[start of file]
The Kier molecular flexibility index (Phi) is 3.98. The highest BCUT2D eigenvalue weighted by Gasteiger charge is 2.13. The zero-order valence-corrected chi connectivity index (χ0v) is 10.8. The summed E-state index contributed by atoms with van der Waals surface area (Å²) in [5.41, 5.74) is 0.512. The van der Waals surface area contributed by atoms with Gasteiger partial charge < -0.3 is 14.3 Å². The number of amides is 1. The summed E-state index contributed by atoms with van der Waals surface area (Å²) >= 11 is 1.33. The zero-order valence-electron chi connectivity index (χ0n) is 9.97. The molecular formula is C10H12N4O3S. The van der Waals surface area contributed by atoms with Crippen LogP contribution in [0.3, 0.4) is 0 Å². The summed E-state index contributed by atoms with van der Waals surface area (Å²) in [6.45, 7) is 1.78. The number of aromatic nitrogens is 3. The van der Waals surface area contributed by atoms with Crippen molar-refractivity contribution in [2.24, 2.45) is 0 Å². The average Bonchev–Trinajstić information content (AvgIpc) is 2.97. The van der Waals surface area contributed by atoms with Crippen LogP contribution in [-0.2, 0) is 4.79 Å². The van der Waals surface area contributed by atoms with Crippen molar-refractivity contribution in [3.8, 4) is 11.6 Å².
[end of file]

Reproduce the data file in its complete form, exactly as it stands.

The Kier molecular flexibility index (Phi) is 3.98. The highest BCUT2D eigenvalue weighted by Gasteiger charge is 2.13. The zero-order valence-corrected chi connectivity index (χ0v) is 10.8. The summed E-state index contributed by atoms with van der Waals surface area (Å²) in [5.41, 5.74) is 0.512. The van der Waals surface area contributed by atoms with Gasteiger partial charge < -0.3 is 14.3 Å². The number of amides is 1. The summed E-state index contributed by atoms with van der Waals surface area (Å²) >= 11 is 1.33. The zero-order valence-electron chi connectivity index (χ0n) is 9.97. The molecular formula is C10H12N4O3S. The van der Waals surface area contributed by atoms with Crippen LogP contribution in [0.3, 0.4) is 0 Å². The summed E-state index contributed by atoms with van der Waals surface area (Å²) in [6.45, 7) is 1.78. The number of aromatic nitrogens is 3. The van der Waals surface area contributed by atoms with Crippen molar-refractivity contribution in [2.24, 2.45) is 0 Å². The average Bonchev–Trinajstić information content (AvgIpc) is 2.97. The van der Waals surface area contributed by atoms with Crippen LogP contribution in [-0.2, 0) is 4.79 Å². The van der Waals surface area contributed by atoms with Crippen molar-refractivity contribution in [3.8, 4) is 11.6 Å².